July 15 (UPI) — New analysis of ancient hominin teeth suggests Australopithecus africanus, one of the earliest human ancestors, breastfed their children for the first year of life.
By analyzing the elemental makeup of two-million-year-old baby teeth found in South Africa, scientists confirmed that Australopithecus africanus babies predominantly consumed breast milk from infancy through their first birthday.
After the first year, scientists identified a cyclical nursing pattern. The findings, detailed Monday in the journal Nature, suggests moms supplemented gathered foods with breast milk.
“For the first time, we gained new insight into the way our ancestors raised their young, and how mothers had to supplement solid food intake with breast milk when resources were scarce,” Joannes-Boyau, a geochemist at Southern Cross University in Australia, said in a news release.
The findings have offered scientists new insights into the evolution of “extended parental care” among early human ancestors.
“These finds suggest for the first time the existence of a long-lasting mother-infant bond in Australopithecus,” said Luca Fiorenza, an expert in the evolution of human diet at Monash University’s Biomedicine Discovery Institute. “This makes us to rethink on the social organizations among our earliest ancestors.”
To study the ancient teeth, scientists used a laser to vaporize microscopic bits from the surface of the tooth. The researchers used a mass spectrometer to identify the chemical signatures of the vapor samples.
Because teeth develop in layers, just as trees add rings of growth, year after year, scientists can analyze how the chemistry of the tooth changed over time, layer by layer.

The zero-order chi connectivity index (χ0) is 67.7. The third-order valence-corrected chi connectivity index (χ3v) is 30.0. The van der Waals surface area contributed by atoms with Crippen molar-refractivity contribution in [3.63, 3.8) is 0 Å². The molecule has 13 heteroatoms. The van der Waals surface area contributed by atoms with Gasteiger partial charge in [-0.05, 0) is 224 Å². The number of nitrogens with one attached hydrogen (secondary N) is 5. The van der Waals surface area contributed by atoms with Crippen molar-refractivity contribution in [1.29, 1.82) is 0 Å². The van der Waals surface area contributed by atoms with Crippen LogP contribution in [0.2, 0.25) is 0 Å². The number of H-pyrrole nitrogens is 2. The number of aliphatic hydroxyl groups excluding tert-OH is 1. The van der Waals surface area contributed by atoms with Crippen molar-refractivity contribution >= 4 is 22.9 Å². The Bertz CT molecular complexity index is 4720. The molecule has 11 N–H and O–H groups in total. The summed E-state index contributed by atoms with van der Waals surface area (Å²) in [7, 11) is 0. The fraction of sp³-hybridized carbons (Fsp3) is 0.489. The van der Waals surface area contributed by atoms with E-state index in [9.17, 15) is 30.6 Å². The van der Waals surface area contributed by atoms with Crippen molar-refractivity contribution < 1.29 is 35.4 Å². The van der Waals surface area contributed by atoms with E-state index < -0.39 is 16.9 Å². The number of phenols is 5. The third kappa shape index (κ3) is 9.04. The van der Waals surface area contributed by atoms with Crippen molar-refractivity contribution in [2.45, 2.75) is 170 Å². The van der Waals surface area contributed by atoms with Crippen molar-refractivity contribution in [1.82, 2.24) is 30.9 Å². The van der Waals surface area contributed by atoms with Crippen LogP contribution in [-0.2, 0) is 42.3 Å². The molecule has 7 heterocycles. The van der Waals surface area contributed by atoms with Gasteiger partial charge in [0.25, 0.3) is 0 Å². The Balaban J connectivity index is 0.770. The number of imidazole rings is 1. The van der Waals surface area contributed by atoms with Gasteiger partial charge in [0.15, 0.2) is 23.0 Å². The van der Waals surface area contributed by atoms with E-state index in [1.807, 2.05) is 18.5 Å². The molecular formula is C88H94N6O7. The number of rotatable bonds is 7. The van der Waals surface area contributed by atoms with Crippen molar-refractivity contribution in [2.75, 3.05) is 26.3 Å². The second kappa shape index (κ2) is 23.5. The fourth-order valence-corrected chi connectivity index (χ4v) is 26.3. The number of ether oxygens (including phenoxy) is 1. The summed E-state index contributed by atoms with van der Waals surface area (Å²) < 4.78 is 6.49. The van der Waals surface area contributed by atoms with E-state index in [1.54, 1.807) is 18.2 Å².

“We can tell from the repetitive bands that appear as the tooth developed that the fall back food was high in lithium, which is believed to be a mechanism to reduce protein deficiency in infants more prone to adverse effect during growth periods,” Joannes-Boyau said. “This likely reduced the potential number of offspring, because of the length of time infants relied on a supply of breast milk.”
Australopithecus africanus lived in southern Africa between two and three million years ago. The species displayed a unique combination of human- and ape-like traits. The early hominin species sported a slender build, some human-like facial features and a more human-like cranium, capable of housing a larger brain.
During their time in southern Africa, the region experienced dramatic shifts in climate — changes that would have presented a variety of challenges for early hominins. The latest findings suggest Australopithecus africanus possessed impressive adaptive abilities.
While the use of breast milk helped insulate their children from the difficulties of life in a dangerous, rapidly-changing world, it also likely reduced the number of offspring early hominins were able to produce.
“The strong bond between mothers and offspring for a number of years has implications for group dynamics, the social structure of the species, relationships between mother and infant and the priority that had to be placed on maintaining access to reliable food supplies,” Joannes-Boyau said.